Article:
USAID welcomes The Coca-Cola Company’s recently announced commitments to ensure that its sugar suppliers protect the land rights of local communities. Coca-Cola - the world’s largest purchaser of sugar - agreed to revise its corporate Supplier Guiding Principles to incorporate principles that recognize and safeguard local communities’ and indigenous peoples’ rights to land and natural resources.
Résultats de la rechercheShowing items 1 through 9 of 5.
Library ResourceDocuments de politique et mémoiresnovembre, 2013Afrique du Sud, Guatemala, Brésil, Colombie, Philippines, Thaïlande, Inde
Library ResourceArticles et Livresnovembre, 2013Brésil
A guest post by Dr. Paul Munro-Faure, Deputy Director, Climate, Energy and Tenure Division, Food and Agriculture Organization of the United Nations (FAO) Last month, the 40th Session of the UN Committee on World Food Security (CFS) was held at the headquarters of the UN Food and Agriculture Organization (FAO) in Rome. Land governance and responsible tenure were a strong thread of interest and discussion throughout the week-long meeting.
Library ResourceArticles et Livresjuillet, 2013Congo, Brésil, Indonésie
Increasingly, companies that depend on forests for their products are recognizing the need to establish environmentally and socially sensitive forest management practices. With government agencies and large corporations demanding paper products that have been certified by a third-party organization, companies have seen that certification generates returns on investments.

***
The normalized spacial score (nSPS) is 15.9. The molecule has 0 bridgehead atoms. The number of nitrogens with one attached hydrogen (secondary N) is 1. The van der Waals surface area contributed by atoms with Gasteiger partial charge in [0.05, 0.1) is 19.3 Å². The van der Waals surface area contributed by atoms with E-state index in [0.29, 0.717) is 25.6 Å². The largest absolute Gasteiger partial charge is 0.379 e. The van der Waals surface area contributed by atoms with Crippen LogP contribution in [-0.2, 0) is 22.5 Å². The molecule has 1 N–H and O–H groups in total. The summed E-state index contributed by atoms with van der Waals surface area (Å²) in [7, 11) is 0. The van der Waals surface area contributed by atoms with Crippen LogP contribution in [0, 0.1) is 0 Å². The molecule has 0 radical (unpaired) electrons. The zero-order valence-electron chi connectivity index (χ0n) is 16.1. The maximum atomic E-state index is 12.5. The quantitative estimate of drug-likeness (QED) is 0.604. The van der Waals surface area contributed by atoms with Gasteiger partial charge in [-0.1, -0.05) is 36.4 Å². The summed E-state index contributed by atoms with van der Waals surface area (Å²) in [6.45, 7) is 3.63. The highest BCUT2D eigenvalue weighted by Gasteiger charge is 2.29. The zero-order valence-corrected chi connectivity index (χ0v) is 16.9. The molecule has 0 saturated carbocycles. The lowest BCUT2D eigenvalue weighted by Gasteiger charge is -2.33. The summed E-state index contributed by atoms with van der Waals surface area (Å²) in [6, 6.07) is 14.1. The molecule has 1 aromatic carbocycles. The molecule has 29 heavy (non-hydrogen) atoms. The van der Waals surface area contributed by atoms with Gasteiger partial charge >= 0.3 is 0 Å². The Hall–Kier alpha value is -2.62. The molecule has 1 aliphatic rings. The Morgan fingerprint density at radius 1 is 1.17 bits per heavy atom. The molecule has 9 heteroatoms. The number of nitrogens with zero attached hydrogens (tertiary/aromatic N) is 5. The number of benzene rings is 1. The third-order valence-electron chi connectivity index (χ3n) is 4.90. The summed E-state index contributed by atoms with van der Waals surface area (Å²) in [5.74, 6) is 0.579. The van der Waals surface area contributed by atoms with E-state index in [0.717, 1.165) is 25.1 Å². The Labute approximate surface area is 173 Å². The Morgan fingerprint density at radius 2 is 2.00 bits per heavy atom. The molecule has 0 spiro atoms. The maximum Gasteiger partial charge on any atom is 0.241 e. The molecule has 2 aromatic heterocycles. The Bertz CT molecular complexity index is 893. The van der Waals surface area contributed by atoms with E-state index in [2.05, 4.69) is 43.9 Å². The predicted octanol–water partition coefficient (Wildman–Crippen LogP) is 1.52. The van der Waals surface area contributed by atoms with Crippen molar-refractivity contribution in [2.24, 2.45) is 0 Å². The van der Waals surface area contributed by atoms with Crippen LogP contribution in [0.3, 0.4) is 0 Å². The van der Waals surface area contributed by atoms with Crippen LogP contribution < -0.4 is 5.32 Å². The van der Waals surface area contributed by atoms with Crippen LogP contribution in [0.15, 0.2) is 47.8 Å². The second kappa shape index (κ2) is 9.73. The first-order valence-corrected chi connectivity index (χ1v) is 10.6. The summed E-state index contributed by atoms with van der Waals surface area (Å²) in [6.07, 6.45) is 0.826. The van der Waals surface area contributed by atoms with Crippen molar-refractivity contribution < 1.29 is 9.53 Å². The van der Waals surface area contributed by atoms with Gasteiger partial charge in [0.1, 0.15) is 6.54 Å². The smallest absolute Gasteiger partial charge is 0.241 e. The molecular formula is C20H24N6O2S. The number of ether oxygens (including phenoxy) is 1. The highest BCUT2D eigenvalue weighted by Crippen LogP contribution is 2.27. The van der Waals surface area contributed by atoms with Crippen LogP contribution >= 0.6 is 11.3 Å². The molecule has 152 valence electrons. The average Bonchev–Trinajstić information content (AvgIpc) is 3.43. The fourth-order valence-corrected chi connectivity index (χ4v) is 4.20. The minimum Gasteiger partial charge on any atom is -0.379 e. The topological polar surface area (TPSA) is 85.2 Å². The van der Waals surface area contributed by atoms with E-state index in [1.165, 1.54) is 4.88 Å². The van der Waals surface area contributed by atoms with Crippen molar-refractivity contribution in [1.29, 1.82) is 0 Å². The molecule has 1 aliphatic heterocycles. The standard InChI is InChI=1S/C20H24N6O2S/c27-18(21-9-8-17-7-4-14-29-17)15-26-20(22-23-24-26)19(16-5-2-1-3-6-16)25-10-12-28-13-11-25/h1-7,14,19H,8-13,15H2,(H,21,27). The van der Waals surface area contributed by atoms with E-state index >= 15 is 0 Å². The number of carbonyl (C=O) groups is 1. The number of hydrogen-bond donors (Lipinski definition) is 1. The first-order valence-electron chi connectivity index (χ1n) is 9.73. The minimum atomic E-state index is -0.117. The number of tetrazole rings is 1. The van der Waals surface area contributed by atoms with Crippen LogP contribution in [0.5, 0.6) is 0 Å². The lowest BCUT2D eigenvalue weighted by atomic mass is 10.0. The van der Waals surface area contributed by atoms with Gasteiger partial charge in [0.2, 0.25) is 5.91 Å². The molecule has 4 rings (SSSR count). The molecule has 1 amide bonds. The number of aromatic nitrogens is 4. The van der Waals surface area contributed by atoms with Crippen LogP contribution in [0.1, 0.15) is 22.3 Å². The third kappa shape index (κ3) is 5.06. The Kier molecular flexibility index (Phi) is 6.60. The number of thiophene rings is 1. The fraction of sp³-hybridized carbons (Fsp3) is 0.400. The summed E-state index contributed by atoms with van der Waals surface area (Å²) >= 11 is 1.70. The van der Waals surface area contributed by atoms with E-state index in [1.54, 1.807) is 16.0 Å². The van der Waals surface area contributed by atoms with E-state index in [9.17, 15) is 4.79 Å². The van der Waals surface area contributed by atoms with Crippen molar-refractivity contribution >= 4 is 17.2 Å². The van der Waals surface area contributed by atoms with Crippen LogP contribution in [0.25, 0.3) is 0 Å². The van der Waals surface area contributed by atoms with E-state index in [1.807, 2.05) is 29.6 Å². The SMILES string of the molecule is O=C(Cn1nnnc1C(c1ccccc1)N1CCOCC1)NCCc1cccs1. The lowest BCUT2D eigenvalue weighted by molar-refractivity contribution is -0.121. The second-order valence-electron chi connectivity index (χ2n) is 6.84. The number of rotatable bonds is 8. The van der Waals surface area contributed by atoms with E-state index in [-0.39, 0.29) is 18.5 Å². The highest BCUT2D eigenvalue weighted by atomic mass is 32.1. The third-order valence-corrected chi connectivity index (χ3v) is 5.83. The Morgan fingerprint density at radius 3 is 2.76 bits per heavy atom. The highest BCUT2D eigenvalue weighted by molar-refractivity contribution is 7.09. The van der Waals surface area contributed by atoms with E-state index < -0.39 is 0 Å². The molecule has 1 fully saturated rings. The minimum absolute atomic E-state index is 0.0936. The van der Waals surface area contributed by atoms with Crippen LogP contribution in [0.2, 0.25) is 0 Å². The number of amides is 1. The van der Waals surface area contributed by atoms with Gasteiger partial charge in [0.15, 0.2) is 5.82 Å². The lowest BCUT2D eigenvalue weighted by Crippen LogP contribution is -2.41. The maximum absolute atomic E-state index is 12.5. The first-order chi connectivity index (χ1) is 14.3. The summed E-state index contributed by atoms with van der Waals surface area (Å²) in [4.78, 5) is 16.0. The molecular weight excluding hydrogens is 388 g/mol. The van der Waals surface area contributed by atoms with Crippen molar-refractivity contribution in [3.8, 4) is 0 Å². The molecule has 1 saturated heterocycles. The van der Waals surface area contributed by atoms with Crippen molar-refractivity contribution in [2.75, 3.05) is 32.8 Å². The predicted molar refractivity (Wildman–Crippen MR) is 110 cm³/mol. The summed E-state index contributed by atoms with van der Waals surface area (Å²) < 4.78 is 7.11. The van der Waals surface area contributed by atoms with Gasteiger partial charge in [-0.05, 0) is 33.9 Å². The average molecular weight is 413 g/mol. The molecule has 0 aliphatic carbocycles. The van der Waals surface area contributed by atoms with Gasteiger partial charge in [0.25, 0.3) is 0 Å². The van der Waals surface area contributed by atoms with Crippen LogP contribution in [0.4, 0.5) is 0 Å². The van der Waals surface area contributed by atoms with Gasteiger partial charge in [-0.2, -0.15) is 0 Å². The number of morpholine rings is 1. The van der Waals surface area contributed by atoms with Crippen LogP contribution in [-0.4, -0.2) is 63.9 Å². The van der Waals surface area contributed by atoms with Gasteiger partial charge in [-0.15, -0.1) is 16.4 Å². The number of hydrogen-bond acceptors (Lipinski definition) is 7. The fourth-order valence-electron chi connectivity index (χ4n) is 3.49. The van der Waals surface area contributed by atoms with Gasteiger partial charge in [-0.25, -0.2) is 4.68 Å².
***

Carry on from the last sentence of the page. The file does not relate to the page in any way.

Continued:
Library Resourcejuin, 2013Brésil, Cameroun, Équateur, Indonésie
A recent CIFOR paper finds that addressing tenure and property rights issues at the REDD+ project level may be insufficient to achieve REDD+ objectives. REDD+ proponents in several countries are devoting substantial resources to address tenure issues at a project level, but the authors suggest that these efforts may be insufficient to address tenure problems that arise from broader national conditions. These tenure challenges “…have deep roots in history, are national in scope, and have origins that often lie well beyond the boundary of the project site.
Library Resourcejuin, 2013Botswana, Brésil, Nicaragua
A number of recent articles highlight the importance of strengthening property rights for Indigenous Populations (IP). In Botswana, the government’s attempts to relocate indigenous San (or Basarwa) populations continue to spark heated debate as well as lawsuits. In Nicaragua, indigenous communities are demanding action to halt illegal logging and encroachment by settlers. In Brazil, frustrated indigenous populations have stormed congress and occupied cattle ranches and dam sites.
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